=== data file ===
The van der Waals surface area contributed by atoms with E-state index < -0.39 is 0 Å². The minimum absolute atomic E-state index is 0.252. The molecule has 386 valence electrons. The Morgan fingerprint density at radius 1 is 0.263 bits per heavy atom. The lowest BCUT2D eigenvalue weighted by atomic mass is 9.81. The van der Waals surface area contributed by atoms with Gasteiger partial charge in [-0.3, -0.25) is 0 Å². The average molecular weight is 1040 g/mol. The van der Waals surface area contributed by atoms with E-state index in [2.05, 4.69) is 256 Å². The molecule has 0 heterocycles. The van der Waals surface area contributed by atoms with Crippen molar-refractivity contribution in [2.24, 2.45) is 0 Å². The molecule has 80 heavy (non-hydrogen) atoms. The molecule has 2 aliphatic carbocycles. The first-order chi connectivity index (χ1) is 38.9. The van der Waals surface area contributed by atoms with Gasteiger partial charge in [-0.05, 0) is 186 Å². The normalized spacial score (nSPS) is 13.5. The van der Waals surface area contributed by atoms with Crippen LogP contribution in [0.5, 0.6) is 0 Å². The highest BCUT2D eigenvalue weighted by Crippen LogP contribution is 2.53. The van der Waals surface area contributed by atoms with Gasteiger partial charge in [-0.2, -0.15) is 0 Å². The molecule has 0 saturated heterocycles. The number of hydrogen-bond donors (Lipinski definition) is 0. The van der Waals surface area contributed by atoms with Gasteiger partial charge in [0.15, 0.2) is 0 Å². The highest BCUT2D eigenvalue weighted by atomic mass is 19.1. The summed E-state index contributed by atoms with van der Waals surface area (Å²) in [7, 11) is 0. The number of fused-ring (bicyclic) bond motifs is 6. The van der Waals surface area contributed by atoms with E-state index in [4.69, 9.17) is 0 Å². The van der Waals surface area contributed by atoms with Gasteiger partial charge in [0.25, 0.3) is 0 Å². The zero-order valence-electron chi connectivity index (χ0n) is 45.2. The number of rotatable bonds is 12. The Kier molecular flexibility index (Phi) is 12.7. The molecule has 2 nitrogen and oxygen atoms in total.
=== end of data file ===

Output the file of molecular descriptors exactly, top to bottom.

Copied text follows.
The van der Waals surface area contributed by atoms with E-state index < -0.39 is 0 Å². The minimum absolute atomic E-state index is 0.252. The molecule has 386 valence electrons. The Morgan fingerprint density at radius 1 is 0.263 bits per heavy atom. The lowest BCUT2D eigenvalue weighted by atomic mass is 9.81. The van der Waals surface area contributed by atoms with Gasteiger partial charge in [-0.3, -0.25) is 0 Å². The average molecular weight is 1040 g/mol. The van der Waals surface area contributed by atoms with E-state index in [2.05, 4.69) is 256 Å². The molecule has 0 heterocycles. The van der Waals surface area contributed by atoms with Crippen molar-refractivity contribution in [2.24, 2.45) is 0 Å². The molecule has 80 heavy (non-hydrogen) atoms. The molecule has 2 aliphatic carbocycles. The first-order chi connectivity index (χ1) is 38.9. The van der Waals surface area contributed by atoms with Gasteiger partial charge in [-0.05, 0) is 186 Å². The normalized spacial score (nSPS) is 13.5. The van der Waals surface area contributed by atoms with Crippen LogP contribution in [0.5, 0.6) is 0 Å². The highest BCUT2D eigenvalue weighted by Crippen LogP contribution is 2.53. The van der Waals surface area contributed by atoms with Gasteiger partial charge in [-0.2, -0.15) is 0 Å². The molecule has 0 saturated heterocycles. The number of hydrogen-bond donors (Lipinski definition) is 0. The van der Waals surface area contributed by atoms with Gasteiger partial charge in [0.15, 0.2) is 0 Å². The highest BCUT2D eigenvalue weighted by atomic mass is 19.1. The summed E-state index contributed by atoms with van der Waals surface area (Å²) in [7, 11) is 0. The number of fused-ring (bicyclic) bond motifs is 6. The van der Waals surface area contributed by atoms with E-state index in [4.69, 9.17) is 0 Å². The van der Waals surface area contributed by atoms with Gasteiger partial charge in [0.25, 0.3) is 0 Å². The zero-order valence-electron chi connectivity index (χ0n) is 45.2. The number of rotatable bonds is 12. The Kier molecular flexibility index (Phi) is 12.7. The molecule has 2 nitrogen and oxygen atoms in total.